More than 600 Massachusetts residents who traveled to China recently have voluntarily quarantined themselves at home while being monitored for the novel coronavirus, health officials revealed Wednesday.
So far, 377 have completed the quarantine without falling ill, and 231 are still being monitored, Public Health Commissioner Monica Bharel said. Only one Massachusetts resident — a Boston student — contracted the illness, and he is recovering well in isolation at home, Bharel said.
The quarantines are voluntary and last 14 days. People have been cooperative in staying home, communicating regularly with their local health departments, and taking their temperature daily, she said.
The numbers were provided for the first time in a telephone press briefing Wednesday. Previously health officials have said they would discuss only confirmed cases.
On the call, held in response to federal officials’ statements Tuesday urging people to get ready for the virus’s likely spread in United States, Bharel offered repeated assurances that Massachusetts is well-prepared to handle an outbreak of the new coronavirus, known as Covid-19.
Supplies of personal protective equipment for health care providers are adequate, as is funding for the state’s response, she said.
As for what individuals should do in response to Tuesday’s warning from the US Centers for Disease Control and Prevention, Bharel said the advice hasn’t changed: Take normal precautions against infection by washing hands, covering coughs, and staying home when sick.
“The risk of Covid-19 remains low in Massachusetts,” Bharel said. “People should live their lives normally and go about their normal activities.”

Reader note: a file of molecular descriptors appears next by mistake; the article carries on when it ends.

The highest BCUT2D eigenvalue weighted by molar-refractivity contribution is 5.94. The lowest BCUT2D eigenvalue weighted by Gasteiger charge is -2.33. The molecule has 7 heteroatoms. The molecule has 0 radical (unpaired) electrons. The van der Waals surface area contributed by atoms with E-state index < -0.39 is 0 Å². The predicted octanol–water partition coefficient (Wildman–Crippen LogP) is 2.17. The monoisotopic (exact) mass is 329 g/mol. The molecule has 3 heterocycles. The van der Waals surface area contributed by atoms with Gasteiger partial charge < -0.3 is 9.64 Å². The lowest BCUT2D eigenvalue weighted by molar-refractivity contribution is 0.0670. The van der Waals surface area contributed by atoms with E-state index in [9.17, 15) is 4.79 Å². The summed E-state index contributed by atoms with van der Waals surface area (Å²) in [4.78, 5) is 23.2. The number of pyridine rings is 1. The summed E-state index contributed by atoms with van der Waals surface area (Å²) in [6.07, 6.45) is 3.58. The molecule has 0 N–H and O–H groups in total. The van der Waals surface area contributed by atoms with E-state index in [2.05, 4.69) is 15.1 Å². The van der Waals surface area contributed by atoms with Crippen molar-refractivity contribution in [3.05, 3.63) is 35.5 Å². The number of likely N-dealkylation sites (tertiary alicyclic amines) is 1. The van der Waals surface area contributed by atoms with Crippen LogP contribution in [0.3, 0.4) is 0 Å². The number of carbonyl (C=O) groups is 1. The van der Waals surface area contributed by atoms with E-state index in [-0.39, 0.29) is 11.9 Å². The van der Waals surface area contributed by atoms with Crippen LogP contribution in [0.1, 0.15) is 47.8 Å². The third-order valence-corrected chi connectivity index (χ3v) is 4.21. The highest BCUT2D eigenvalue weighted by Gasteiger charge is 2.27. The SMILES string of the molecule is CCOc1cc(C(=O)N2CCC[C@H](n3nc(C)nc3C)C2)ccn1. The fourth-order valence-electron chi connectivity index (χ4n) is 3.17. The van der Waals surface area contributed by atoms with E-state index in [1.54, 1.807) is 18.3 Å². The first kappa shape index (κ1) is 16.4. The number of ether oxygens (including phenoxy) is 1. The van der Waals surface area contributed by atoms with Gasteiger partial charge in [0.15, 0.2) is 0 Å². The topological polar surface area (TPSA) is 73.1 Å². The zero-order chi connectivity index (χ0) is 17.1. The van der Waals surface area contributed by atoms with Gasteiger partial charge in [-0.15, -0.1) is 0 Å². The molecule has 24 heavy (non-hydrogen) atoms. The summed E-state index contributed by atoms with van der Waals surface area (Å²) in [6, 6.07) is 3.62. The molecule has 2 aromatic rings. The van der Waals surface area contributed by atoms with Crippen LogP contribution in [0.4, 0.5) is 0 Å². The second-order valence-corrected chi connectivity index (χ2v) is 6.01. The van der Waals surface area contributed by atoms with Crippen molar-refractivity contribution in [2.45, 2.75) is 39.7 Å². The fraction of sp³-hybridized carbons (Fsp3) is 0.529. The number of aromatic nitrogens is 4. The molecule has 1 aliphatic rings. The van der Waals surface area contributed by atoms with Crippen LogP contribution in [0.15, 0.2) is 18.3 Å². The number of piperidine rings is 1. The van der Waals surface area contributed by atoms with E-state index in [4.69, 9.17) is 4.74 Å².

If the virus started spreading within Massachusetts, measures such as cancellation of mass gatherings may be recommended, Bharel said.
But she declined to provide details on what would trigger such a call or other measures except to say that the state would follow federal guidance.
“When we look at this current Covid-19 situation, we don’t speculate on how or when it will spread,” she said. “We’re preparing for whatever comes our way in Massachusetts.”
The CDC’s warning provided little guidance on what actions people should take to prepare, nor exactly what scenarios to prepare for. It coincided with the news that the Covid-19 was gaining strength in Europe for the first time, with an outbreak Italy affecting more than 300 people. That prompted Emerson College to cancel a trip to Milan and Endicott College to offer to bring study-abroad students home.
The health department on Monday sent a letter to school administrators advising them how to respond in the unlikely event they encounter a student who has recently returned from China and has symptoms, and recommending routine disease-prevention steps.
“What we would like schools to do is review that guidance,” Bharel said. “If there’s any need for anything like cancellation, we would give detailed guidance. At this time it is safe for children in Massachusetts to go to school.”
The news that hundreds of Massachusetts residents are quarantined at home, however, highlights the challenges others may face if the virus spreads.
If a coronavirus outbreak occurs, people may be asked to stay home to slow the spread of illness, said Leonard Marcus, co-director Harvard’s National Preparedness Leadership Initiative, which trains leaders to respond to crises.